British Columbia

Tofino whale-watching accident: What caused the boat to capsize?

The whale-watching boat accident that claimed the lives of five British nationals has many in the small town of Tofino, B.C., wondering what could have caused the vessel to capsize.

Weather conditions were fine, but area where boat overturned can be tricky to navigate

Cellphone video shows last moments of whale-watching boat 0:38

The whale-watching boat accident that claimed the lives of five British nationals and left another person missing has many in the small town of Tofino, B.C., wondering what could have caused the vessel to capsize.

The weather in the area when the MV Leviathan II sank on Sunday wasn't a concern, with reports of no winds and a slightly overcast sky. 

But a local man who used to operate a boat for Jamie's Whaling Station, the company that owns the MV Leviathan II, told CBC News that the Plover Reef area off Vargas Island, where the accident occurred, is tricky to navigate. 

"You have the ocean currents running by the coast here, and the tides running out," said Tla-o-qui-aht First Nation member Joe Martin.

"Also the tide from the inlet is running out, and it all kind of meets up in that place and it makes it really rough."

A shallow reef and sharp rocks in the area are also navigational hazards. 

Local fishing guide Shawn Heise was out in his boat Sunday afternoon, and attended the scene of the accident after hearing of the distress call. He said the swell was about two metres high, and shouldn't have been a problem for a boat the size of the Leviathan II.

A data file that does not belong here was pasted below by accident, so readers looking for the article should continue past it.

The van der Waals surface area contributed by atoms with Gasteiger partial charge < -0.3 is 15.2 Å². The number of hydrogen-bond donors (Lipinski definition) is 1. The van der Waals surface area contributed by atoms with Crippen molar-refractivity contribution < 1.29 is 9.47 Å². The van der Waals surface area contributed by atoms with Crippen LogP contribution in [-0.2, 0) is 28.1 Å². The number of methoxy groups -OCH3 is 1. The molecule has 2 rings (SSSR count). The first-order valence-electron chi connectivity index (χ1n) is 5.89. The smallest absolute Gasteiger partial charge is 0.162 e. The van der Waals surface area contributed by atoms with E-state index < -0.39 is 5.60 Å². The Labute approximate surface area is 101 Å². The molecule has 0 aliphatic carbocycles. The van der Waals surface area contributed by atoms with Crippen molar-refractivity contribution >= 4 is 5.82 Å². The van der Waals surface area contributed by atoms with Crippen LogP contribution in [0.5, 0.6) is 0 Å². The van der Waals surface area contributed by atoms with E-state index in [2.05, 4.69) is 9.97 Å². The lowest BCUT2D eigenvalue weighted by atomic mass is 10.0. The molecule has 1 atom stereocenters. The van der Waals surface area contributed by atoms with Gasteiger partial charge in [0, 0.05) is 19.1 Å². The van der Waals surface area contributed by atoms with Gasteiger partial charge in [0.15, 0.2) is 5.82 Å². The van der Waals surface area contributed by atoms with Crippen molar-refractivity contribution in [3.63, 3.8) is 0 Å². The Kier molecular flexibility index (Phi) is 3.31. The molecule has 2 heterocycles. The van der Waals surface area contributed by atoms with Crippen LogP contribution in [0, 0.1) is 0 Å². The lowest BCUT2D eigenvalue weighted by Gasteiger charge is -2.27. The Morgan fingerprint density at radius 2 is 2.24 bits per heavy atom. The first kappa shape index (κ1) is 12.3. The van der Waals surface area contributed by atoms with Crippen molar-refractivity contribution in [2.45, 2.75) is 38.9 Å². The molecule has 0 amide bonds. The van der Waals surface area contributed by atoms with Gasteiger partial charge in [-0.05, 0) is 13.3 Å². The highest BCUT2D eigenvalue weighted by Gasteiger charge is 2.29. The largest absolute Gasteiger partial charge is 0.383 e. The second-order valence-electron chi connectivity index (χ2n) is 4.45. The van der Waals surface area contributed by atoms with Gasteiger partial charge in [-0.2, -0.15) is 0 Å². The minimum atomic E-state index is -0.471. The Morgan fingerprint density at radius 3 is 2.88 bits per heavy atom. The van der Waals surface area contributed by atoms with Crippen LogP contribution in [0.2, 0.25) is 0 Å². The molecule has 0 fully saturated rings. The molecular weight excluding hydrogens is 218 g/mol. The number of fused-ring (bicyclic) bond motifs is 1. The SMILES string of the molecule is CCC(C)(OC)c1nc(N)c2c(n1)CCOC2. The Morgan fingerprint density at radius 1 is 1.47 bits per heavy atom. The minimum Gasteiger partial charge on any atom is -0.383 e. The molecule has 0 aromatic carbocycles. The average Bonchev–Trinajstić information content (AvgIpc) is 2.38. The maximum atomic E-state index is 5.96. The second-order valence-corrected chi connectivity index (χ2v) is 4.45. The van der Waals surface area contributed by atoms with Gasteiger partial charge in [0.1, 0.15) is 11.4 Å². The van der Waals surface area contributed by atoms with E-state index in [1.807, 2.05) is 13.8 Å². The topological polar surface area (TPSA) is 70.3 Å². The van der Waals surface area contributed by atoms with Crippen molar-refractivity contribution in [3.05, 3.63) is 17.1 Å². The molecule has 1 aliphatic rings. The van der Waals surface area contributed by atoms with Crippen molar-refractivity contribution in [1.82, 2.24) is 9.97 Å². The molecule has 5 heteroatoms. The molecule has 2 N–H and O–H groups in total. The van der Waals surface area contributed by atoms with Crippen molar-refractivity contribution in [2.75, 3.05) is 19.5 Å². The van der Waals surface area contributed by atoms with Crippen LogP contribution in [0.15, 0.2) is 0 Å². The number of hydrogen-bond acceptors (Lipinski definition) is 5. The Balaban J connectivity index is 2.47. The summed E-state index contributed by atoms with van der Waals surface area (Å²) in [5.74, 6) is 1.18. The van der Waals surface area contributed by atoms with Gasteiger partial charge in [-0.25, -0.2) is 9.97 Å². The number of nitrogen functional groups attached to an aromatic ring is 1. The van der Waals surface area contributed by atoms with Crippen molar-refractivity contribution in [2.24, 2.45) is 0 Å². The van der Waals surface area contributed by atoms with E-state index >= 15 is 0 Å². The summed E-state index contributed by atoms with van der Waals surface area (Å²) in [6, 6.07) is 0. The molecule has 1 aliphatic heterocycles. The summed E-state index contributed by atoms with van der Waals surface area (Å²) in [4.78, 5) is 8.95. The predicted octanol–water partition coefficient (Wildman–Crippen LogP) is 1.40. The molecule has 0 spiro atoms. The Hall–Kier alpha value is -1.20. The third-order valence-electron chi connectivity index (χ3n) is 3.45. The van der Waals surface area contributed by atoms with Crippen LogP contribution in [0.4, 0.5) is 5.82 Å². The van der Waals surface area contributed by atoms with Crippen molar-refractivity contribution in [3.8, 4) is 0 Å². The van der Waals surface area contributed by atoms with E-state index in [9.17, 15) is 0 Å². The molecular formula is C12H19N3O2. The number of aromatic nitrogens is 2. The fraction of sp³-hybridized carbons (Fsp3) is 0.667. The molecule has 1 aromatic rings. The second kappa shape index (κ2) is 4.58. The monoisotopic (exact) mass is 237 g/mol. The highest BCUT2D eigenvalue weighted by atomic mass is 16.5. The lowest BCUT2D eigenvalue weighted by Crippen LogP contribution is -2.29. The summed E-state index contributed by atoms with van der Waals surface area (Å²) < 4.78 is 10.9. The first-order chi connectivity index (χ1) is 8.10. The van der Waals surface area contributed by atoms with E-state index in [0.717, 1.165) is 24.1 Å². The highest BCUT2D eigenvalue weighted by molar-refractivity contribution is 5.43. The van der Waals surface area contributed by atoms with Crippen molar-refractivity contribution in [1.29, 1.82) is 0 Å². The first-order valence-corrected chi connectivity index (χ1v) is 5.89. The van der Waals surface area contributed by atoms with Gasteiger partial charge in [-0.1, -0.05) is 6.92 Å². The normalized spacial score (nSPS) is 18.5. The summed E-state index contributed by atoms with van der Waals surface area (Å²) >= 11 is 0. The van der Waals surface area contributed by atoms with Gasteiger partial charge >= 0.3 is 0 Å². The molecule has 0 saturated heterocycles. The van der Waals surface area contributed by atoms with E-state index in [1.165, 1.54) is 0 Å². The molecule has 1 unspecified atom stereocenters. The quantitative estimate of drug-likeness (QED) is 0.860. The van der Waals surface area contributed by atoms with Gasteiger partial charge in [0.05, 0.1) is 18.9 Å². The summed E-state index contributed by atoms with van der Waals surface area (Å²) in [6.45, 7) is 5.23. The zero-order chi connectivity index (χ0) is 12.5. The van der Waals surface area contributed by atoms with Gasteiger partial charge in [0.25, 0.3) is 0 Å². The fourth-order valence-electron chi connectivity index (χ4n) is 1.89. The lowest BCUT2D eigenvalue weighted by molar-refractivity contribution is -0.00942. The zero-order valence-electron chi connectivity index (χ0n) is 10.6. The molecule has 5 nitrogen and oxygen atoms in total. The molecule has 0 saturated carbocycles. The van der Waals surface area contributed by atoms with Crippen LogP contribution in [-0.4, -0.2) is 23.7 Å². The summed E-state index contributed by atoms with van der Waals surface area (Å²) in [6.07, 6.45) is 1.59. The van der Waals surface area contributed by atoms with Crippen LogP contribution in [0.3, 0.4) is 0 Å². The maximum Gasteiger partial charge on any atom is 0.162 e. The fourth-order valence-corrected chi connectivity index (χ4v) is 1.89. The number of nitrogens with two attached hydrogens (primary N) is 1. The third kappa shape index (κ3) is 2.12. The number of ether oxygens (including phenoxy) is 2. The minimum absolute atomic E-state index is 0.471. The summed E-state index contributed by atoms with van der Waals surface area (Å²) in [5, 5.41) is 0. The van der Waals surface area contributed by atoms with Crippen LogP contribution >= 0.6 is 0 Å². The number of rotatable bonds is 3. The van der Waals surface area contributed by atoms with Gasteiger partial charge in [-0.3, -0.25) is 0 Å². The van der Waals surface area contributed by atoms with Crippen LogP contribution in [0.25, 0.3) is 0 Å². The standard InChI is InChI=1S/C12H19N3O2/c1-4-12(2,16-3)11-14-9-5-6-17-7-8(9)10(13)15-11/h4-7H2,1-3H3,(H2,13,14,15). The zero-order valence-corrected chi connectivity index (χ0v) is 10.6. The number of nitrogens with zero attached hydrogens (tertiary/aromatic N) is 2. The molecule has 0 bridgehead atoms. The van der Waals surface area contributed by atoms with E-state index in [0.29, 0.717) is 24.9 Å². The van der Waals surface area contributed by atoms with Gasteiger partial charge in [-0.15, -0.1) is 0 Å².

He also said the Leviathan II had navigated the waters around Plover Reef "tons of times." 

"There's a lot of rocks in the area, but there's [deep] areas that you can go in-between rocks and view sea lions," Heise told CBC News. "But of course you've gotta keep an eye on things because there's swell.

"Occasionally a weird set of waves can come ... you always gotta be careful not to get broadside to them, to keep your bow into the waves as much as possible."

Heise said the coast guard instructed his boat to join in a parallel pattern search and to pick up debris. Heise said he pulled clothing, a running shoe, a purse and money from the water, before the search was called off due to darkness.

Fishermen pulled bodies from water

Martin said his brother and two nephews were fishing for halibut in the area when they first heard a whistle blowing, followed by emergency calls on the radio. 

When they arrived on the scene they saw people on other boats pulling victims from the water, and two bodies floating near the capsized vessel, which they recovered, Martin said.

"My brother and my nephew, they were backing up the boat and they bumped into another body that was just floating up," he said. 

"They said they had a difficult time to [pull it into the boat] because it was covered in diesel." 

Martin said his brother and nephews were quite traumatized by the rescue, and that the family held a get-together to allow them to talk about it. 

"Culturally, when things like this happen, we know they need to debrief, and let some of it go, if they can," he said.

The RCMP and volunteers resumed the search for the missing person Monday morning.

Three investigators from the Transportation Safety Board are enroute to Tofino. 

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